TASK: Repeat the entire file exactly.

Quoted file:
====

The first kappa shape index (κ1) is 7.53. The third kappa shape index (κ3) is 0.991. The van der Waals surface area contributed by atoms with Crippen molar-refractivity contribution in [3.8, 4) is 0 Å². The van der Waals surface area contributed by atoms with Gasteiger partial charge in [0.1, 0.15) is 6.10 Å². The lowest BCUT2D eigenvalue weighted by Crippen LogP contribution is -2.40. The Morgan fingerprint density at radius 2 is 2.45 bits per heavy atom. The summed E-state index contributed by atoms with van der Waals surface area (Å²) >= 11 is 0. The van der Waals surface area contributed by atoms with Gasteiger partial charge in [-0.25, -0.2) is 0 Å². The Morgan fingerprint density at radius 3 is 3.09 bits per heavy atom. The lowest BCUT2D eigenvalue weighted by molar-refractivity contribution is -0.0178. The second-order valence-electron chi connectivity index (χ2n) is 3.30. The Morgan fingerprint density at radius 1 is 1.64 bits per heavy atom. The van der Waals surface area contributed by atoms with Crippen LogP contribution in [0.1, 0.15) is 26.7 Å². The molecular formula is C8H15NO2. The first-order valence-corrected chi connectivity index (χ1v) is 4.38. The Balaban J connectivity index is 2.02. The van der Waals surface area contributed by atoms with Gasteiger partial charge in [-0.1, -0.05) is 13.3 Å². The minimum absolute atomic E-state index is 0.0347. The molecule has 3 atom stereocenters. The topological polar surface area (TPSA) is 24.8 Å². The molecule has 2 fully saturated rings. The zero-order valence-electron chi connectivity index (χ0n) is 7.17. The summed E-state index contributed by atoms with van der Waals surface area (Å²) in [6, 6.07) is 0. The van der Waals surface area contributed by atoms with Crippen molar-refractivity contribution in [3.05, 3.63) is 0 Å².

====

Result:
The first kappa shape index (κ1) is 7.53. The third kappa shape index (κ3) is 0.991. The van der Waals surface area contributed by atoms with Crippen molar-refractivity contribution in [3.8, 4) is 0 Å². The van der Waals surface area contributed by atoms with Gasteiger partial charge in [0.1, 0.15) is 6.10 Å². The lowest BCUT2D eigenvalue weighted by Crippen LogP contribution is -2.40. The Morgan fingerprint density at radius 2 is 2.45 bits per heavy atom. The summed E-state index contributed by atoms with van der Waals surface area (Å²) >= 11 is 0. The van der Waals surface area contributed by atoms with Gasteiger partial charge in [-0.25, -0.2) is 0 Å². The Morgan fingerprint density at radius 3 is 3.09 bits per heavy atom. The lowest BCUT2D eigenvalue weighted by molar-refractivity contribution is -0.0178. The second-order valence-electron chi connectivity index (χ2n) is 3.30. The Morgan fingerprint density at radius 1 is 1.64 bits per heavy atom. The van der Waals surface area contributed by atoms with Crippen LogP contribution in [0.1, 0.15) is 26.7 Å². The molecular formula is C8H15NO2. The first-order valence-corrected chi connectivity index (χ1v) is 4.38. The Balaban J connectivity index is 2.02. The van der Waals surface area contributed by atoms with Gasteiger partial charge in [-0.1, -0.05) is 13.3 Å². The minimum absolute atomic E-state index is 0.0347. The molecule has 3 atom stereocenters. The topological polar surface area (TPSA) is 24.8 Å². The molecule has 2 fully saturated rings. The zero-order valence-electron chi connectivity index (χ0n) is 7.17. The summed E-state index contributed by atoms with van der Waals surface area (Å²) in [6, 6.07) is 0. The van der Waals surface area contributed by atoms with Crippen molar-refractivity contribution in [3.05, 3.63) is 0 Å².